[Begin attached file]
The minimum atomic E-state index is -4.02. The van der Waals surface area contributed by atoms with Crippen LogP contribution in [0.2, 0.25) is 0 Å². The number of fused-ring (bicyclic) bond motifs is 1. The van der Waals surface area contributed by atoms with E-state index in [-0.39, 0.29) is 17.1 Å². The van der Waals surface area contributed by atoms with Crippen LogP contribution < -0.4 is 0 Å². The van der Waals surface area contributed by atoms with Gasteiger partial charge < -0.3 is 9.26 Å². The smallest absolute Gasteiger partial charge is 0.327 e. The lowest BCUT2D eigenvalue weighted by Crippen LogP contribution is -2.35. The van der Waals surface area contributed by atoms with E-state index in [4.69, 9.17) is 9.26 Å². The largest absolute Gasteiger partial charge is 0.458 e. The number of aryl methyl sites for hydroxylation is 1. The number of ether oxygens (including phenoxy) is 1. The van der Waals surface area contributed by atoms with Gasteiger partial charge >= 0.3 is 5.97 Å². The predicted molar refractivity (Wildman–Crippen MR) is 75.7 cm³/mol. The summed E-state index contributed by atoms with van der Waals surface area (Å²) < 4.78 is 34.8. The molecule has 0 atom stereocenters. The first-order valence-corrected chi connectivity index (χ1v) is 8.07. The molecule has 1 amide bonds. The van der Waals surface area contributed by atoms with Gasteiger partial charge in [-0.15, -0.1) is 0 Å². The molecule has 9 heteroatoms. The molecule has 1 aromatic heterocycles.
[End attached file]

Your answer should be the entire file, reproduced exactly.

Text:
The minimum atomic E-state index is -4.02. The van der Waals surface area contributed by atoms with Crippen LogP contribution in [0.2, 0.25) is 0 Å². The number of fused-ring (bicyclic) bond motifs is 1. The van der Waals surface area contributed by atoms with E-state index in [-0.39, 0.29) is 17.1 Å². The van der Waals surface area contributed by atoms with Crippen LogP contribution < -0.4 is 0 Å². The van der Waals surface area contributed by atoms with Gasteiger partial charge < -0.3 is 9.26 Å². The smallest absolute Gasteiger partial charge is 0.327 e. The lowest BCUT2D eigenvalue weighted by Crippen LogP contribution is -2.35. The van der Waals surface area contributed by atoms with E-state index in [4.69, 9.17) is 9.26 Å². The largest absolute Gasteiger partial charge is 0.458 e. The number of aryl methyl sites for hydroxylation is 1. The number of ether oxygens (including phenoxy) is 1. The van der Waals surface area contributed by atoms with Gasteiger partial charge >= 0.3 is 5.97 Å². The predicted molar refractivity (Wildman–Crippen MR) is 75.7 cm³/mol. The summed E-state index contributed by atoms with van der Waals surface area (Å²) < 4.78 is 34.8. The molecule has 0 atom stereocenters. The first-order valence-corrected chi connectivity index (χ1v) is 8.07. The molecule has 1 amide bonds. The van der Waals surface area contributed by atoms with Gasteiger partial charge in [-0.15, -0.1) is 0 Å². The molecule has 9 heteroatoms. The molecule has 1 aromatic heterocycles.